Technique: Oil, Charcoal


Born in Greenock (Scotland) in 1855, William Brymner died in Wallasey (Cheshire) in 1925.

After studying in Richmond (Quebec) then at the Council of Arts and Manufactures in Montreal, William Brymner, RCA, turned to architecture. In 1878, while he was in Paris taking advanced courses, he decided to devote himself to painting.

In 1886, he taught painting in classes at the Art Association of Montreal. Known for the delicacy of his art, Brymner painted portraits, figurative-style interiors, watercolors on silk, and murals. Considered the first great painting teacher in Canada, Brymner is appreciated for his respect for academic training and for his great open-mindedness towards the talent of others. Open to the thought of various schools of painting, he serves as a bridge between the styles of French academic painting, the Barbizon school and the newer techniques of Impressionism. Admired by his students, he had and still has a great influence on the development of Canadian painting.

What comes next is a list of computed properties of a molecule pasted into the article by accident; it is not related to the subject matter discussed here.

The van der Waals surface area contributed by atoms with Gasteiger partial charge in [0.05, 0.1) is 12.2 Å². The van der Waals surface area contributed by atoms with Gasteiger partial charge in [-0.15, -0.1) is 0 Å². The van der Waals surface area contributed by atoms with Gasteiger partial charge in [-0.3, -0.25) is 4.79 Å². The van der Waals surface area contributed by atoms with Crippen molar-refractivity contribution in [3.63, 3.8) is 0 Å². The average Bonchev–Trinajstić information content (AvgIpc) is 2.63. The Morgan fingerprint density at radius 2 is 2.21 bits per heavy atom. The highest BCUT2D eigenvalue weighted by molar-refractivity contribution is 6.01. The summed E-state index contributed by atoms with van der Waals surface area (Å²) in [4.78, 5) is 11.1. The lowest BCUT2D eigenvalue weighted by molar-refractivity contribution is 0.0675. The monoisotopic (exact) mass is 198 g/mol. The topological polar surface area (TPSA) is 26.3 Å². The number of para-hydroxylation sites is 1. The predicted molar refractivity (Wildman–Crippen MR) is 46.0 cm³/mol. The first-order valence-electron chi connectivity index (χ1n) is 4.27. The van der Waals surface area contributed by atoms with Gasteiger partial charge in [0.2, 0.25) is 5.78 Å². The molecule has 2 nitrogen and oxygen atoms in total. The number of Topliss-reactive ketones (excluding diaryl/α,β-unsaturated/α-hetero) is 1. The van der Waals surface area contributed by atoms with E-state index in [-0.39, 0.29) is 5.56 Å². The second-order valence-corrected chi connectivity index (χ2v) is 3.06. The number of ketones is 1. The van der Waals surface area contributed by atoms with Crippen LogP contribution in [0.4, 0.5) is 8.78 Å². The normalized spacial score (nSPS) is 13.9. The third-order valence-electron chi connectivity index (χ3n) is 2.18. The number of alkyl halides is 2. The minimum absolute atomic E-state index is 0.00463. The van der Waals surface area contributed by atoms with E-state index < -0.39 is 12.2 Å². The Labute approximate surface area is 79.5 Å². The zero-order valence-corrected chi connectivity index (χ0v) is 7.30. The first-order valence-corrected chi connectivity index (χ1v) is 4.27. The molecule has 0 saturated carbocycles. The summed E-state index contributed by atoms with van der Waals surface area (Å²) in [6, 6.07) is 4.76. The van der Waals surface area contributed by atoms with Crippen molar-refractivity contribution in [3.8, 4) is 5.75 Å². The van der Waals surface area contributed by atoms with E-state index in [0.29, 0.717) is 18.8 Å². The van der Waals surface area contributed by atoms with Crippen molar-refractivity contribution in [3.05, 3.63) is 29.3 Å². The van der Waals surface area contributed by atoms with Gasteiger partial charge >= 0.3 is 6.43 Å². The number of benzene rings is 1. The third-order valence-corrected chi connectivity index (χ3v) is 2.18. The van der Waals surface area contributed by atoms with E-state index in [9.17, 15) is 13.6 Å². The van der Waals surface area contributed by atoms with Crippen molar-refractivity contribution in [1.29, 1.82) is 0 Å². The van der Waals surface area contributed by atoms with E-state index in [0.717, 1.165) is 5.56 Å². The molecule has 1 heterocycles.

Media coverage

  • Magazin'Art, autumn 2003 edition, p.109-112